During Yeshua's ministry years, He too encountered authority: "When He entered Capernaum, a centurion came forward to Him, appealing to Him, 'Lord, my servant is lying paralyzed at home, suffering terribly'" (Matthew 8:5-6, ESV). A centurion would have had a clearly identifiable uniform, so Yeshua would have known exactly who he was and the rank that he held. Yeshua agreed to go to the centurion's house to heal the servant, but the centurion replied, "Lord, I am not worthy to have You come under my roof, but only say the word, and my servant will be healed. For I too am a man under authority, with soldiers under me. And I say to one, 'Go,' and he goes, and to another, 'Come,' and he comes, and to my servant, 'Do this,' and he does it" (vv. 8-9, ESV). He can recognise the authority that Yeshua has and that He holds that authority because He has been given it; like the centurion, Yeshua exercises authority because He is under authority. The people too could see Yeshua's authority: "for He was teaching them as one who had authority, and not as their scribes" (7:29, ESV). He in turn delegated authority to others: "And He called to Him His twelve disciples and gave them authority over unclean spirits, to cast them out, and to heal every disease and every affliction" (10:1, ESV) and in His final words to the disciples He confirmed that authority when He told them, "All authority in heaven and on earth has been given to Me. Go therefore ... and I will be with you" (28:18-19, ESV).
Are we - the current generations of Yeshua's disciples - under authority today and how would people recognise that? It cannot be wearing a kipa since that is a particularly Jewish sign and covers many people who are clearly not followers of Yeshua. Yeshua said that His disciples would be known by the love they had for one another (John 13:35), but that is surely not a sign of authority. Titus is told, "Declare these things; exhort and rebuke with all authority. Let no one disregard you" (Titus 2:15, ESV) and Rav Sha'ul speaks of the authority he has been given "for building up and not for tearing down" (2 Corinthians 13:10, ESV), but Yeshua told the disciples that "You know that those who are recognized as rulers of the Gentiles lord it over them; and their great men exercise authority over them. But it is not so among you, but whoever wishes to become great among you shall be your servant" (Mark 10:42-43, NASB). It must be the quiet authority we have as sons and daughters of G-d, for proclaiming the kingdom as often by our actions as by our words, for challenging while respecting those with whom we disagree, for meeting the needs of the disenfranchised and marginalised in our society, for speaking out for justice and compassion in a materialistic world. All these are our authorities, given by Yeshua, by the power of the Ruach and exercised for G-d on behalf of others. The boundaries are clear; if Yeshua said, "the Son can do nothing of His own accord, but only what He sees the Father doing. For whatever the Father does, that the Son does likewise" (John 5:19, ESV), how much more so we who follow the Spirit who "will guide you into all the truth, for He will not speak on His own authority, but whatever He hears He will speak" (John 16:13, ESV).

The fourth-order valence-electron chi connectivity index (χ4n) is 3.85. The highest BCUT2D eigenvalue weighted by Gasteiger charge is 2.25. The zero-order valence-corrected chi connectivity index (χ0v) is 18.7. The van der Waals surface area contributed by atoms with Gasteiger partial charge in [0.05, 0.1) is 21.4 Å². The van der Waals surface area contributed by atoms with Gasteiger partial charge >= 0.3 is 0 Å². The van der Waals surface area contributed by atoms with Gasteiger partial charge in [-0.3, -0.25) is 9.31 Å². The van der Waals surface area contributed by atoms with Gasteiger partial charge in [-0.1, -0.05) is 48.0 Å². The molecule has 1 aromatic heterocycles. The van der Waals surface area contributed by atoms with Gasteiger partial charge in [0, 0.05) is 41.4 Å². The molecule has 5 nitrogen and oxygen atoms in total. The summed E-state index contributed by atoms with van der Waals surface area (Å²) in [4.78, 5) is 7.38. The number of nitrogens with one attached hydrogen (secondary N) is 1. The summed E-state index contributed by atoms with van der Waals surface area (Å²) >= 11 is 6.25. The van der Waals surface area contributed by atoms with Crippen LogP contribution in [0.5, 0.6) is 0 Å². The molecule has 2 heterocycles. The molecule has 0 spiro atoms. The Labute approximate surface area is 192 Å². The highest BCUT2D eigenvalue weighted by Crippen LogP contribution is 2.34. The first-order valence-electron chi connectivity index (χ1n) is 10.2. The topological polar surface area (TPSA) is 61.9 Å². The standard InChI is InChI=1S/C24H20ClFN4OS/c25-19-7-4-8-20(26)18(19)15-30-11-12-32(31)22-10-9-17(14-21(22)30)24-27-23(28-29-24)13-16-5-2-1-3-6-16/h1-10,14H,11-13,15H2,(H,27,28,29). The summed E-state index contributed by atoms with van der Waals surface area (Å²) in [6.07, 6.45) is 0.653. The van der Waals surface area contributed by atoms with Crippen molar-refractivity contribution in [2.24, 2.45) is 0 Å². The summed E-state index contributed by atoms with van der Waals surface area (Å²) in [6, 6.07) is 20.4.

1. - A rhetorical term for a pair of contrasting words (such as near and far) used to express totality or completeness. Also, a type of synecdoche: using the parts of a subject to describe the whole.
2. - The current application of this passage - whether for hats, hair or neither - is widely debated or ignored within the church world. It is quoted here simply with regard to the principle of the sign of authority.
3. - Some wear a kipa at all times, some just in public and some just in synagogue. For the purpose of this argument, we are ignoring the fact that many Jewish men wear a kipa as a means of affiliation, simply to let others know that they are Jewish.
Further Study: 1 Timothy 4:12-17; Matthew 23:8-12
Do you know the authority of G-d in your life? You cannot have authority
until you are under authority, so make sure that you take your place in the
chain of command today.
© Jonathan Allen, 2012
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© Jonathan Allen, 2012
Your turn - what do you think of the ideas in this drash ?Like most print and online magazines, we reserve the right to edit or publish only those comments we feel are edifying in tone and content.